What is yoga? The classical texts define yoga as a process of channelling the forces or expressions of the mind. How? By following a discipline. What is the aim of discipline? To establish yourself in your real nature. These are the first three statements in Patanjali’s Yoga Sutras, and are the foundation of yoga practice and philosophy. If yoga was only physical exercises, these statements would reflect that physical component. But they do not. If yoga was a religion, these introductory statements would reflect that religious inclination. But they do not; rather, in the yogic tradition yoga has to be seen as a discipline, a lifestyle and a science of practical living.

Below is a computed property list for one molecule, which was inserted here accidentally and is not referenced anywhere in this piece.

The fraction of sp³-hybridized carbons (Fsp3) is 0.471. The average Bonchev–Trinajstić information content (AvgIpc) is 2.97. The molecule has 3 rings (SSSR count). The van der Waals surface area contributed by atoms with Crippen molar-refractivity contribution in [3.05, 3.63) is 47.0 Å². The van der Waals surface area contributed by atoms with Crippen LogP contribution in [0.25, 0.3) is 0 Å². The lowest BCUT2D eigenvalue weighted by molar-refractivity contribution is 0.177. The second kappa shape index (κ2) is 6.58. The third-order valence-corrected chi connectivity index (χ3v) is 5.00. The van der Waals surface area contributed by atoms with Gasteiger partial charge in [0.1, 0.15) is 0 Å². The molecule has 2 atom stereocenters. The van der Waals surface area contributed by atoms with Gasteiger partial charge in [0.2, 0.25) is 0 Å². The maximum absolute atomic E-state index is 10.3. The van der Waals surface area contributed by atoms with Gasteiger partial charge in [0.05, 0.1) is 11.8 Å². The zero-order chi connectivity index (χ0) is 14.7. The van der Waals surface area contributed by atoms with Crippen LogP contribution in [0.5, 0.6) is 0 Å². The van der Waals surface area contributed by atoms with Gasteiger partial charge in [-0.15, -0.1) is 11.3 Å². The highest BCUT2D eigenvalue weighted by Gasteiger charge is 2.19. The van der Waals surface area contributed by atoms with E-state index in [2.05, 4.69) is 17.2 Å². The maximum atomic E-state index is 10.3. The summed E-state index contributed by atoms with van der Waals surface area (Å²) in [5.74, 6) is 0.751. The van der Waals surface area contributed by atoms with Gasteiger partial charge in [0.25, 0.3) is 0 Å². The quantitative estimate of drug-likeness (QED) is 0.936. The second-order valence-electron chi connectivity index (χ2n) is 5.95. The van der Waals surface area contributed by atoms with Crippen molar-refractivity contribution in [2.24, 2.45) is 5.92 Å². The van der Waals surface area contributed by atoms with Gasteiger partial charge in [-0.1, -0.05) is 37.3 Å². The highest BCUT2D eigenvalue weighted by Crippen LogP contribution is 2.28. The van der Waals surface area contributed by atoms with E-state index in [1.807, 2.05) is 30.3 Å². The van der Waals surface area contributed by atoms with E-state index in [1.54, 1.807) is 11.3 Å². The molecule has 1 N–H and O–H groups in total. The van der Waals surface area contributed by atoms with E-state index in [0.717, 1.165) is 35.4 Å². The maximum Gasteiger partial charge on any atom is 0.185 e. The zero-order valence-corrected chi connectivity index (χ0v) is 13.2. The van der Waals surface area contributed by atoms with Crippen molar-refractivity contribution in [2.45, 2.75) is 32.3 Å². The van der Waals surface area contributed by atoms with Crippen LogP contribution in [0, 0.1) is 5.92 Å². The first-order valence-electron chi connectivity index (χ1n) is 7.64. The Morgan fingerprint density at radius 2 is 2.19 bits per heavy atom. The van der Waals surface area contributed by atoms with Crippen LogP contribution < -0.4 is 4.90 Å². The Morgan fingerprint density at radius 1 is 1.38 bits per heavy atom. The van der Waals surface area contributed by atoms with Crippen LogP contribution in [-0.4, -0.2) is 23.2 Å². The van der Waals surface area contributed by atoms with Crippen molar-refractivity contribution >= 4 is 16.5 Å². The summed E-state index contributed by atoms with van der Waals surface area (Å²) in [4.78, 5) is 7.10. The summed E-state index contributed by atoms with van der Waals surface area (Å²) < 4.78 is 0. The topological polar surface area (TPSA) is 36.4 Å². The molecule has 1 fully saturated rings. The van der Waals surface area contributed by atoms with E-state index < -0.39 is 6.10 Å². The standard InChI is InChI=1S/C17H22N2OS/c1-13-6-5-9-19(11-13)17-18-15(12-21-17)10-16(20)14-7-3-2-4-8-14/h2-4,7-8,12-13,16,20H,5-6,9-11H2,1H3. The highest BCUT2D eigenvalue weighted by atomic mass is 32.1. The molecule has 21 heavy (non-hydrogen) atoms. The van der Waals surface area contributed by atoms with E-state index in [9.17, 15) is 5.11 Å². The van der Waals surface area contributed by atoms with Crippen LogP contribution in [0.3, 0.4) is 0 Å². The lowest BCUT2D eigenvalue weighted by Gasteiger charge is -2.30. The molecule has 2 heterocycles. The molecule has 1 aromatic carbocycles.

In order to create a system, a progressive practice, and to immerse oneself in yogic disciplines, there is a very beautiful sequence. Yoga begins with the body, goes to the mind and aims to realize the inner nature. The question can arise: If yoga deals with the mind, why does it begin with the body? Yoga looks at the well-being of the total personality, of the body, mind and spirit. Body, mind and spirit have to come together so that we can become a complete human being and experience the wholeness of life.

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